The seventh hole at Pebble Beach may be the shortest on the PGA Tour at just 106 yards, but the success of a player tackling it often depends heavily on wind conditions and club selection.
That’s because immediately to the right is the Pacific Ocean, and frequent gusts of wind add plenty of unpredictability to even the most assured player's tee shots. While many a top-class player has come a cropper at the iconic hole over the years, for one player, even brutal conditions were not enough to prevent him from getting within three feet of the hole. Not only that, but the amazing effort was captured on video.
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The player opted for a driver to take his tee shot in the face of the dreadful weather conditions including gusts of wind between 40 and 50 mph. He confidently took his shot then watched the ball land to the left of the pin before rolling towards the hole, leaving him a decent chance of a birdie. Not surprisingly, the player looked delighted with his effort, while his fellow players were quick to congratulate him, no doubt fully aware of just how incredible a shot he had pulled off.
The hole, which features a 40-foot drop from tee to green, has given some of the world’s best players plenty to think about in the past. Sam Snead once putted down the hill from the tee rather than risk sending his ball to the mercy of the wind, while on his way to victory in the 1992 US Open, Tom Kite used a sand wedge for his tee shot on the Saturday before switching to a six-iron the next day.
While plenty of others have also found the hole challenging, we now know there's at least one player who has demonstrated a mastery of it in the face of truly appalling conditions.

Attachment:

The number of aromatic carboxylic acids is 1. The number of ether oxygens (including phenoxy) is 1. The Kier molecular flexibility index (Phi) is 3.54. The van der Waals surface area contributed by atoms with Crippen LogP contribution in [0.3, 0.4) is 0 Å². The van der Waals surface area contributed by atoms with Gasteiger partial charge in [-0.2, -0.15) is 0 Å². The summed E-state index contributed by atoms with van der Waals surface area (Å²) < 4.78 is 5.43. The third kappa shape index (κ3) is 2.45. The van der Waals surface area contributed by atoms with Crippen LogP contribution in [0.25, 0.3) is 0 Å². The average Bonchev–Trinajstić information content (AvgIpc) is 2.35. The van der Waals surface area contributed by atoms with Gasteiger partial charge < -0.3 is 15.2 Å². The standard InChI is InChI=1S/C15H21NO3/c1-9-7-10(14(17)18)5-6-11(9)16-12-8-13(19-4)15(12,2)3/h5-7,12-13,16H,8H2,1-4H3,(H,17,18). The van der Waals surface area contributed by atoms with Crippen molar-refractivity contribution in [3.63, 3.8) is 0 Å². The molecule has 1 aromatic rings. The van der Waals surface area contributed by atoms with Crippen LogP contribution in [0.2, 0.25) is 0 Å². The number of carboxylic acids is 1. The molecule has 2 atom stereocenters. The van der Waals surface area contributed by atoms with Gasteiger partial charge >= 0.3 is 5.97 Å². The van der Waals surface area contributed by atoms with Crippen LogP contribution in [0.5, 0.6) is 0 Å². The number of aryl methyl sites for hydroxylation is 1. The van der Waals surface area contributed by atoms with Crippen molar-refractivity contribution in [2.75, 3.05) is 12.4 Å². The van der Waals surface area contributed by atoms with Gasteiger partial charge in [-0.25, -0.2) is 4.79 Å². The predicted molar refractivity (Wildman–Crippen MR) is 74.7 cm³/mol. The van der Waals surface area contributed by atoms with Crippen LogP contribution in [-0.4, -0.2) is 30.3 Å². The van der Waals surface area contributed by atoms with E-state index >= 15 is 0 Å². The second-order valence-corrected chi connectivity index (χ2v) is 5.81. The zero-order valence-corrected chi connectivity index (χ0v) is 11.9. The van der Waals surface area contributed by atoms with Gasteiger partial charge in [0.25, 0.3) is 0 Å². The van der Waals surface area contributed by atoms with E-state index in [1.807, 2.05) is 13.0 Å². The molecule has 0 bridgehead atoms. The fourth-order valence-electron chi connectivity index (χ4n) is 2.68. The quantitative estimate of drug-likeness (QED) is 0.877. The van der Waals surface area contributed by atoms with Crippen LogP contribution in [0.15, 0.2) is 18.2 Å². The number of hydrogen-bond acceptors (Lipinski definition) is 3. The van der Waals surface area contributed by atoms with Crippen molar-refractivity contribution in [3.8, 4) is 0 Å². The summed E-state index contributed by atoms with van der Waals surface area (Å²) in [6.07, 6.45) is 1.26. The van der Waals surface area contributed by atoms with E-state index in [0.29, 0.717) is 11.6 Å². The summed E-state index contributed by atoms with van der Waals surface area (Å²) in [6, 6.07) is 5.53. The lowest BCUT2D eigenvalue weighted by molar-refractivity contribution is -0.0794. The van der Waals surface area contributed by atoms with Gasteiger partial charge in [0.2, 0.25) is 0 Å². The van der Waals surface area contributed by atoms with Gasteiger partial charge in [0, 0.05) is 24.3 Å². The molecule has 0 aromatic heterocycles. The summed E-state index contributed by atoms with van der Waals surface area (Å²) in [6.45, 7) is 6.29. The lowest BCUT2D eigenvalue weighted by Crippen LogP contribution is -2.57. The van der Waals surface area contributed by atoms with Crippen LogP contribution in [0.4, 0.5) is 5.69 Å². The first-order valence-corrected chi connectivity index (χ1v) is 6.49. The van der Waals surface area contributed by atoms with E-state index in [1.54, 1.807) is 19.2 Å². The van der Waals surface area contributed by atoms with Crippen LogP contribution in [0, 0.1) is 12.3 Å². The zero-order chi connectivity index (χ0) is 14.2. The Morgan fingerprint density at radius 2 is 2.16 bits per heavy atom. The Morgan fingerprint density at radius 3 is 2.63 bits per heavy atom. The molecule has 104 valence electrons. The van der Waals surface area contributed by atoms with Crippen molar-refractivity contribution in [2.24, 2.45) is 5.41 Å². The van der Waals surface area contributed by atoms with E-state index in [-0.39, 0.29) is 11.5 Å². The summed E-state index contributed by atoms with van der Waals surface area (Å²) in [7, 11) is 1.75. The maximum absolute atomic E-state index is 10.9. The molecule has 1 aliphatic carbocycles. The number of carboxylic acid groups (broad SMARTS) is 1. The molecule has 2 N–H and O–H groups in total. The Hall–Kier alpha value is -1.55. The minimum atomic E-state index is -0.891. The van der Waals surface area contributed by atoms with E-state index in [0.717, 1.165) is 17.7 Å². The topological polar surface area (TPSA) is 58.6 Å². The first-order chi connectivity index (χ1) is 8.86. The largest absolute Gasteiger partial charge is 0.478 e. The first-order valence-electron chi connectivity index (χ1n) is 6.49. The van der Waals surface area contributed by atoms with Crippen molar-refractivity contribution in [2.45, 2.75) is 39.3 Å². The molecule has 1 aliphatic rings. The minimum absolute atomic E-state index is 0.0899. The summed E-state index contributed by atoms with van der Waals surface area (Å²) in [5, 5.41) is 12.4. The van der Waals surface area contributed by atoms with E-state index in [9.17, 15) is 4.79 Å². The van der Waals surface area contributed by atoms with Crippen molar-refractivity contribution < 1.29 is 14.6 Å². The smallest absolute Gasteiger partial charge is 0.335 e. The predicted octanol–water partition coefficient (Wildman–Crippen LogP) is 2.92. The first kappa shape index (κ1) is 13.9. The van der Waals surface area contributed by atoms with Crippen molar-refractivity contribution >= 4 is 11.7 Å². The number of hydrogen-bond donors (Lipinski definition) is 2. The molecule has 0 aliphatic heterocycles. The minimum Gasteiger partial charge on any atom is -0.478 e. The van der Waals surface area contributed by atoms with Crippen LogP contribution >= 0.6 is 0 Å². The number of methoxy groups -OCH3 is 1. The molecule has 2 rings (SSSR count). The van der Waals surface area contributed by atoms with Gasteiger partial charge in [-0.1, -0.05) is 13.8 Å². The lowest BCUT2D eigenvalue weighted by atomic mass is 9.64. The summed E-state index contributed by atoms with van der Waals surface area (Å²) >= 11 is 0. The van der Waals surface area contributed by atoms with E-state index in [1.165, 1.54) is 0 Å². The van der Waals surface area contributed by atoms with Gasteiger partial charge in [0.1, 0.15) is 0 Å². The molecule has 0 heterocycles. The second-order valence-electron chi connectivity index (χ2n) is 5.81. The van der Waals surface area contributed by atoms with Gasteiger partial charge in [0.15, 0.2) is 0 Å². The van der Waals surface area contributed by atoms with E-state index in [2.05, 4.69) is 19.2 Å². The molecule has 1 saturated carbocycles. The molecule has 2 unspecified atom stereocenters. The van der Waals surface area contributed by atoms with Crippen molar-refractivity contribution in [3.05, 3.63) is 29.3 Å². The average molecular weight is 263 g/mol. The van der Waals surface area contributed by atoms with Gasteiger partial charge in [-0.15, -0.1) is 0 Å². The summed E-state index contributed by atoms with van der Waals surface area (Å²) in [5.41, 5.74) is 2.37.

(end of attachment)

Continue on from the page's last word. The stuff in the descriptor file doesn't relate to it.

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Mike has over 25 years of experience in journalism, including writing on a range of sports throughout that time, such as golf, football and cricket. Now a freelance staff writer for Golf Monthly, he is dedicated to covering the game's most newsworthy stories.
He has written hundreds of articles on the game, from features offering insights into how members of the public can play some of the world's most revered courses, to breaking news stories affecting everything from the PGA Tour and LIV Golf to developmental Tours and the amateur game.
Mike grew up in East Yorkshire and began his career in journalism in 1997. He then moved to London in 2003 as his career flourished, and nowadays resides in New Brunswick, Canada, where he and his wife raise their young family less than a mile from his local course.
Kevin Cook’s acclaimed 2007 biography, Tommy’s Honour, about golf’s founding father and son, remains one of his all-time favourite sports books.
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